"Culture is communication and communication is culture."
Every culture around the world has a unique language. This language is made up of ideals, values, beliefs, traditions, and further attributes that constitute the essence of one’s ways of communication. Understanding how a culture communicates will, not only, allow people to convey a message to one another the way it was intended, but it will also help individuals to find identity in the differences and commonalities of the numerous cultures. The miscommunication or ignorance of a cultural group can cause segregation, division and, even war.
In looking at culture and communication, undoubtedly, the written and spoken language is one of the most obvious distinctions. All the same, Edward T. Hall (1959), an American anthropologist, outlines the importance of recognising that communication proceeds in more ways than this. It is not just the visible deed of exchanging information or a message from one person to another through words, pictures or the arts. But a less visible yet, the more dominant substance of communication is the unspoken, the "silent language". It is in the non-verbal gestures; the commonalities, within the culture in which they are part, of attitudes towards work, leisure, learning, values, beliefs; it is in the way relationships are handled and in the way 'time' and 'space' is treated. It is in the enlightenment of these modes of communication where we can discover culture. Furthermore, it is in looking at culture where we can find the means to communicate. Consequently, Hall states, "Culture is communication and communication is culture." (Hall, 1959, p.???)
Culture and communication exist in accordance with each other. So as is the verbal language, where words exists to verbalise things that could be a norm of thought to one culture but, in another, cannot be translated into just a single word. A word could have a deep significance that has been shared amongst a cultural group for many generations yet; another group of people could only capture the surface of its meaning when shared, and not fully grasp the essence of it. For example, the word 'hongi' in the Maori language cannot be translated directly into a single word but needs to be explained as a gesture in which one presses nose and forehead with another. It has a similar objective to a handshake but also represents the exchanging of breath or the 'breath of life' (Wikipedia). The cultural implication of this word goes as far as to represent a gesture that is passed down from the gods. Many languages, including English, involve communicating ‘time’, ‘past’, ‘present’ and ‘future’. However, a number of cultures have either a vague concept of time or none at all. The Aboriginal population of Australia, for example, count 670 languages and dialects and not one of them have words to communicate the concept of time (Davis, 2011). Cultures that put more value into having a more specific organisation of time will find this difficult to grasp. The Aborigines live with the satisfaction that traditions answer all that is to know of the how and whys of existence. The absence of these words does not, by all means, show that they are ignorant of 'time', but their values and concepts of the movement of life lie, almost literally, in other realms, such as dreams. (Davis, 2011).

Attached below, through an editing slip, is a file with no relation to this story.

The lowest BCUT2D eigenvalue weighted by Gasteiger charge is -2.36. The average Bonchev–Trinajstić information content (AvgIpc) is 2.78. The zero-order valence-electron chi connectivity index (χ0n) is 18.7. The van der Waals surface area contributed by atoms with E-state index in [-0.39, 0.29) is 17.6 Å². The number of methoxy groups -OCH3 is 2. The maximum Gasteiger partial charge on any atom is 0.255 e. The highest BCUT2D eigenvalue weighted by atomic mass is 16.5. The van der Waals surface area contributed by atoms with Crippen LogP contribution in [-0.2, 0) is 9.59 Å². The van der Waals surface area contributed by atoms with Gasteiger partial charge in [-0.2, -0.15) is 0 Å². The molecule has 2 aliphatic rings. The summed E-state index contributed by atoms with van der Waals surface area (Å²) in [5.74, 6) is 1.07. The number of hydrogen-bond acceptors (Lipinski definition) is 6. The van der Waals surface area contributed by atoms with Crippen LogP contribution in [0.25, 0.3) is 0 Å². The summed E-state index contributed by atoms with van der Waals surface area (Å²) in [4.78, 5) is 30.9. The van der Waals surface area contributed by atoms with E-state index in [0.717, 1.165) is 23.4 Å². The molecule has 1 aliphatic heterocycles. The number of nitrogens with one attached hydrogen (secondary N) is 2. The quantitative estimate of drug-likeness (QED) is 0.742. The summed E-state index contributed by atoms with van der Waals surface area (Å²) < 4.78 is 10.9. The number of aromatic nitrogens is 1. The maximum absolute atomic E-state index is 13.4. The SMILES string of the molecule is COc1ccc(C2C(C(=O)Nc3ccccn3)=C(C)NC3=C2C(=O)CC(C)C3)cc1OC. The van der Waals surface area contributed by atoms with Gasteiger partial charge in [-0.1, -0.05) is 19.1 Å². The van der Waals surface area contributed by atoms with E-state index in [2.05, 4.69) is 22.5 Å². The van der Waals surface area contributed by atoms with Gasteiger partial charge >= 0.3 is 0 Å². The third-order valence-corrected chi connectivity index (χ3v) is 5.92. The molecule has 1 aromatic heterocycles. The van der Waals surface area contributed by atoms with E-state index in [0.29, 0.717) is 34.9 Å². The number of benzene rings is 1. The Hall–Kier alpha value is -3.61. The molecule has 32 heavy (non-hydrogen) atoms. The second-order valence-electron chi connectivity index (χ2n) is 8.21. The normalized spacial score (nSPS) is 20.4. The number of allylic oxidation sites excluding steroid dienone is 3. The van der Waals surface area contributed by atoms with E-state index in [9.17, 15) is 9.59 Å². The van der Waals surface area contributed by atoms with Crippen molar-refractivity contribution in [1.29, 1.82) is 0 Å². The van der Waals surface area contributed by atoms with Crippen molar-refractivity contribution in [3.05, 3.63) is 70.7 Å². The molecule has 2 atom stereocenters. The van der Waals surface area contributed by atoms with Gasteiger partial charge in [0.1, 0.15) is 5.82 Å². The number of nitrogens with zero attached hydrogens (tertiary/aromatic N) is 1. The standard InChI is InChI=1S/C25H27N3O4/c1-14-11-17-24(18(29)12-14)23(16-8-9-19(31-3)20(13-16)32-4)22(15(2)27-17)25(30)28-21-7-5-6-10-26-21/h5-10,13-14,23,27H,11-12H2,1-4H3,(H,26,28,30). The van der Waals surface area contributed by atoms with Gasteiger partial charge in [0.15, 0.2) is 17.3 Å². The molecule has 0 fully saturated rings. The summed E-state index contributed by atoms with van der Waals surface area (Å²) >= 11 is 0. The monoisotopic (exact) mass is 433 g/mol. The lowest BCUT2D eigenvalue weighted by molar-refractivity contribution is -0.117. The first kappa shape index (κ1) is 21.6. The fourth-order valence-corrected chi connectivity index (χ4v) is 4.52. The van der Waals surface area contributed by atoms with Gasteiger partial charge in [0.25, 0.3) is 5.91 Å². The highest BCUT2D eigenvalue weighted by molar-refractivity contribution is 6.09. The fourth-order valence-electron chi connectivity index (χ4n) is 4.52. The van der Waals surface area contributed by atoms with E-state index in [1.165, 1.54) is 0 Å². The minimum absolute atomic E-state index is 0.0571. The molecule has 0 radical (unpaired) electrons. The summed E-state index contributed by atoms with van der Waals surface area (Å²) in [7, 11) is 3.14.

Moreover, M. E. Guffey and D. Loewy (2011) explains that, "Language does not serve as a tool for communication, but in addition it is a "system of representation" for perception and thinking." Wade Davis (2011) writes:
"A language is not merely a set of grammatical rules or a vocabulary. It is a flash of the human spirit, the vehicle by which the soul of each particular culture comes into the material world. Every language is an old-growth forest of the mind, a watershed of thought, an ecosystem of spiritual possibilities."
Language has been proven to reflect the way in which different cultures think. Or vice...
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